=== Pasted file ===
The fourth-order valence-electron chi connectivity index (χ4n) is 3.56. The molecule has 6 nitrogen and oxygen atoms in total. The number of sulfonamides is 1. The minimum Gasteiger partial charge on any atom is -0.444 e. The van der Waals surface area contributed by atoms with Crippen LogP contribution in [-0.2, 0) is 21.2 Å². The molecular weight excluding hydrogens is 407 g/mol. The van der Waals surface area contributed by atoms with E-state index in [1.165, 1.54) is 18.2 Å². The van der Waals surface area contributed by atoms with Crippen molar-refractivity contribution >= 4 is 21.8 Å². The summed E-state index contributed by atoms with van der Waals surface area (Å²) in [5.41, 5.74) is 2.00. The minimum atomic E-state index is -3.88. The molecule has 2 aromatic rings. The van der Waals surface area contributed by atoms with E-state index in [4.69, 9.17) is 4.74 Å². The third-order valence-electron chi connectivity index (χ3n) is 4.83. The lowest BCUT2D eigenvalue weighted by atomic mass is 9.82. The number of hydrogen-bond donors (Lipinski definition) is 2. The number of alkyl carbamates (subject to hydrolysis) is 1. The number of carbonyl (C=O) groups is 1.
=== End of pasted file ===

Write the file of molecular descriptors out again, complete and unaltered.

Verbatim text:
The fourth-order valence-electron chi connectivity index (χ4n) is 3.56. The molecule has 6 nitrogen and oxygen atoms in total. The number of sulfonamides is 1. The minimum Gasteiger partial charge on any atom is -0.444 e. The van der Waals surface area contributed by atoms with Crippen LogP contribution in [-0.2, 0) is 21.2 Å². The molecular weight excluding hydrogens is 407 g/mol. The van der Waals surface area contributed by atoms with E-state index in [1.165, 1.54) is 18.2 Å². The van der Waals surface area contributed by atoms with Crippen molar-refractivity contribution >= 4 is 21.8 Å². The summed E-state index contributed by atoms with van der Waals surface area (Å²) in [5.41, 5.74) is 2.00. The minimum atomic E-state index is -3.88. The molecule has 2 aromatic rings. The van der Waals surface area contributed by atoms with E-state index in [4.69, 9.17) is 4.74 Å². The third-order valence-electron chi connectivity index (χ3n) is 4.83. The lowest BCUT2D eigenvalue weighted by atomic mass is 9.82. The number of hydrogen-bond donors (Lipinski definition) is 2. The number of alkyl carbamates (subject to hydrolysis) is 1. The number of carbonyl (C=O) groups is 1.